Christopher Rapkin: “Focus In” avoids all the common guitarist’s pitfalls

16 Oct 2017 by staff in Reviews
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Composer, arranger, producer, multi-instrumentalist and singer. Christopher Rapkin is many things, including founding member of Digital Composers Guild, and a music industry consultant. During September Rapkin released his 10 track heavy guitar album, entitled “Focus In”. Listening to Rapkin on this album it also becomes clear that he could be known as a great guitar virtuoso and a perfectionist. Christopher is the guitarist who sings and he does it quite well, in my opinion even better than Steve Vai. Also he is a good composer, all of his albums are full of songs of different styles. So he’s the man whose albums are full of songs of different tones and textures. As for his guitar playing, he is unlike Joe Satriani or Steve Vai, in that is less frenetic technically, and more concentrated on thick and heavy rhythm structures, at least on “Focus In”.

Christopher Rapkin does not chase the shredding ghost, searching rather for the melody in his solos. He has a powerful raw vibe in his style, which he sometimes polishes up with astute studio production and tasteful playing, or he may just leave it at that if he chooses. He also makes his music interesting by deciding to sing over it. Let’s face it, instrumental guitar music can sometimes be boring over many subsequent tracks. So you’ll find Rapkin throwing his Bob Seeger- styled vocal cords into the mix, on tracks like “Go To Hell Adele”, “Just Beginning”, and “Take You Away”.

You have the ultimate, overdriven, down and dirty rock n’ roll guitar songs in, “Dirty Smile”, “Monstre”, “Sustain” and “Mad Summer”. But almost every track has a hook or guitar riff that immediately grabs your attention. You’re guaranteed to find something interesting or suited to your tastes on this album.

You get a couple of excellent ballads, as well as some bluesy riffs, and an acoustic guitar dominated track with a hip-hop beat, moreover Christopher Rapkin is an expert at combining multiple styles into just one song. And as mentioned previously, he doesn’t just play guitar solos like other shredders; he writes actually songs and selects his note choices wisely.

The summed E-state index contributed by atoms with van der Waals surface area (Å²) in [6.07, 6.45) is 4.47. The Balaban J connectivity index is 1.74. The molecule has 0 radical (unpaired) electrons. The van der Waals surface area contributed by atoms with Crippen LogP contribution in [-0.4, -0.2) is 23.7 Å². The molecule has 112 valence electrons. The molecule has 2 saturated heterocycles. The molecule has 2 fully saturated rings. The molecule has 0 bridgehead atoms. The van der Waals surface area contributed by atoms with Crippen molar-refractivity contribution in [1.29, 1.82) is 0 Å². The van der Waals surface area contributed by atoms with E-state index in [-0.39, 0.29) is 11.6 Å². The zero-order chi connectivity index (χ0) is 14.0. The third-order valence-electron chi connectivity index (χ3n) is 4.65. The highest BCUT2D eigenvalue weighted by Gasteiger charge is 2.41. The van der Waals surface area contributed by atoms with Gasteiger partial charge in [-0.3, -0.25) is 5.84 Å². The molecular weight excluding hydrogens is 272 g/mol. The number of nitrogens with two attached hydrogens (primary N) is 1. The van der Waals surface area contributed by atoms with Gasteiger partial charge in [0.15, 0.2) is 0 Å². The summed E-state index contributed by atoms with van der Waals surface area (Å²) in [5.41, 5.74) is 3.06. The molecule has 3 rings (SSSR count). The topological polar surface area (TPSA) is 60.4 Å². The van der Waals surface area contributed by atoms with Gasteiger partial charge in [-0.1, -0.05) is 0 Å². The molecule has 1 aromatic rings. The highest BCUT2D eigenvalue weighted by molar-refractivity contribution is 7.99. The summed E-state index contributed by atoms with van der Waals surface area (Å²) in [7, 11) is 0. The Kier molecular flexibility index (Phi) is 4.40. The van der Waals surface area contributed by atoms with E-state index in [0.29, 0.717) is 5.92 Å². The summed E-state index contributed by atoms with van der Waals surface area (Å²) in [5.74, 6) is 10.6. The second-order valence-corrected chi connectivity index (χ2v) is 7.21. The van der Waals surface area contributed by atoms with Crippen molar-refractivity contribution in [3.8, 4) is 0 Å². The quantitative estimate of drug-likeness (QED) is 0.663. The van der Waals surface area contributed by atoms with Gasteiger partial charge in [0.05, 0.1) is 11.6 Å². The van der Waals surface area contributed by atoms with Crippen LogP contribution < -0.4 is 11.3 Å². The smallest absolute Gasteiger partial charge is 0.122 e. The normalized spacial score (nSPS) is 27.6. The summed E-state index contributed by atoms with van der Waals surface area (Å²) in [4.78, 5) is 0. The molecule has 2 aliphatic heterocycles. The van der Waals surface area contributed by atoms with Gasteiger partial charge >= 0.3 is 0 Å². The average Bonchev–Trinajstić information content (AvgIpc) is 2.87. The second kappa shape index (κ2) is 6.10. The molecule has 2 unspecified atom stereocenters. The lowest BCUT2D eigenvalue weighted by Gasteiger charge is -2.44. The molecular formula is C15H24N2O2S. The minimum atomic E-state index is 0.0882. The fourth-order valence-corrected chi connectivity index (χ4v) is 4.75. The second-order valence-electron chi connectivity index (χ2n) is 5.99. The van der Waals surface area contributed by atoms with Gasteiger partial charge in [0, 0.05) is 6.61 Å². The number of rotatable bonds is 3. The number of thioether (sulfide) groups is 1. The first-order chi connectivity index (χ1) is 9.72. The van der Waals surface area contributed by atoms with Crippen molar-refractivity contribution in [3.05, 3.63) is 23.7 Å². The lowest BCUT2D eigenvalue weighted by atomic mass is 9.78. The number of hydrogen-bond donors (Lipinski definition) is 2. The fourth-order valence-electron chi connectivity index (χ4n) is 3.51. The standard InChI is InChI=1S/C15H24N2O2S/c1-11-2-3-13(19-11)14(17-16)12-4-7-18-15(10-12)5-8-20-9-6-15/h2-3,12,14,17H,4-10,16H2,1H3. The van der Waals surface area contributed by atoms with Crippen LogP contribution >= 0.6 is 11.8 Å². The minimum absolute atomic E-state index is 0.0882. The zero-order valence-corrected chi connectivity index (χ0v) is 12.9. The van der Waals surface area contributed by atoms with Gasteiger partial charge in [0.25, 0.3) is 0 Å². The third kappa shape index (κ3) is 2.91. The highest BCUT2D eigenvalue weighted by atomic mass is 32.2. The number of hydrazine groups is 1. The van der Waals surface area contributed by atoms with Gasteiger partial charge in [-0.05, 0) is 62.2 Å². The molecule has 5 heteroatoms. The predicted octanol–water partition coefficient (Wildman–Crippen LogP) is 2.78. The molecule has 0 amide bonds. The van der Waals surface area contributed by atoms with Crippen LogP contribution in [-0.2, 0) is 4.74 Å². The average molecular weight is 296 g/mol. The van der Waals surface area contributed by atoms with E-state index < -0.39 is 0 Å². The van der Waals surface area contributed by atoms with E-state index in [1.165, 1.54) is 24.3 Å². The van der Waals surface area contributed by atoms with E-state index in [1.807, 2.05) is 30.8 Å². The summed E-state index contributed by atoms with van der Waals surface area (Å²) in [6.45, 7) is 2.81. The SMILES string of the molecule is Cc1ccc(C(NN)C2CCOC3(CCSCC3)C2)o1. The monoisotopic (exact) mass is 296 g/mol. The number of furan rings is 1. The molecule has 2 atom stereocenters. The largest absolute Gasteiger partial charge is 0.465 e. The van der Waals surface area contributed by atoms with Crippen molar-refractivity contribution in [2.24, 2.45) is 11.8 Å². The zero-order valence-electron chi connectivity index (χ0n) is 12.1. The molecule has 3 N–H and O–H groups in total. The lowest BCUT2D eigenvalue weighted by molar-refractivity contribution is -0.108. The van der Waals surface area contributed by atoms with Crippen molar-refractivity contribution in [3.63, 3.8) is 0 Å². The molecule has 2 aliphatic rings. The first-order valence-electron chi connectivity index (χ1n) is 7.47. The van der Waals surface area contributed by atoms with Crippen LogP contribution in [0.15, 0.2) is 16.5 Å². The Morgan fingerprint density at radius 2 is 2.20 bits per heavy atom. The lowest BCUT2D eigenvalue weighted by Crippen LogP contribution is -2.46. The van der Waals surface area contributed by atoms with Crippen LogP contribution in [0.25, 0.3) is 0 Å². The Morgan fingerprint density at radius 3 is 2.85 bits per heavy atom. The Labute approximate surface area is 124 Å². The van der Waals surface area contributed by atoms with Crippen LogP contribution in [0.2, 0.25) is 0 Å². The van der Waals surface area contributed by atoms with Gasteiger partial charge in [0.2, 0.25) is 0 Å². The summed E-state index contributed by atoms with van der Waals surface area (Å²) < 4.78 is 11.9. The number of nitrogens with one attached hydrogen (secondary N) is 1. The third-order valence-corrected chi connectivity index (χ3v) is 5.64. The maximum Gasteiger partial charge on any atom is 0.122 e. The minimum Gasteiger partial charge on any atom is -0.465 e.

Artists who show more style over substance (Steve Vai) to those who play the same notes over and over again (Yngwie Malmsteen) are a completely different kettle of fish compared to Rapkin, so don’t get these mixed up. What I really liked about the album is that it is very easy to listen to.

Rapkin’s guitar playing is just perfect, very little pyrotechnics, plenty of visceral power. It’s obviously a personal point of view, as I know many of you like the pyrotechnical stuff – I do too, but not an entire album’s worth…(get it Yngwie?)

Overall “Focus In” is a fine and extremely likeable addition to the Christopher Rapkin catalogue, which manages to avoid the all too common guitarist’s pitfall of sounding like they’re trying too hard too impress. I’m sure Rapkin and his fans are clearly aware that he has nothing to prove and this album sounds like a passionate artist having a good time with his favorite guitars – a combination of several Gibson Les Paul’s, a Fender Custom Shop Strat, and a 1966 Fender Jazzmaster – Lovely stuff!

OFFICIAL LINKS: WEBSITESOUNDCLOUDYOUTUBE

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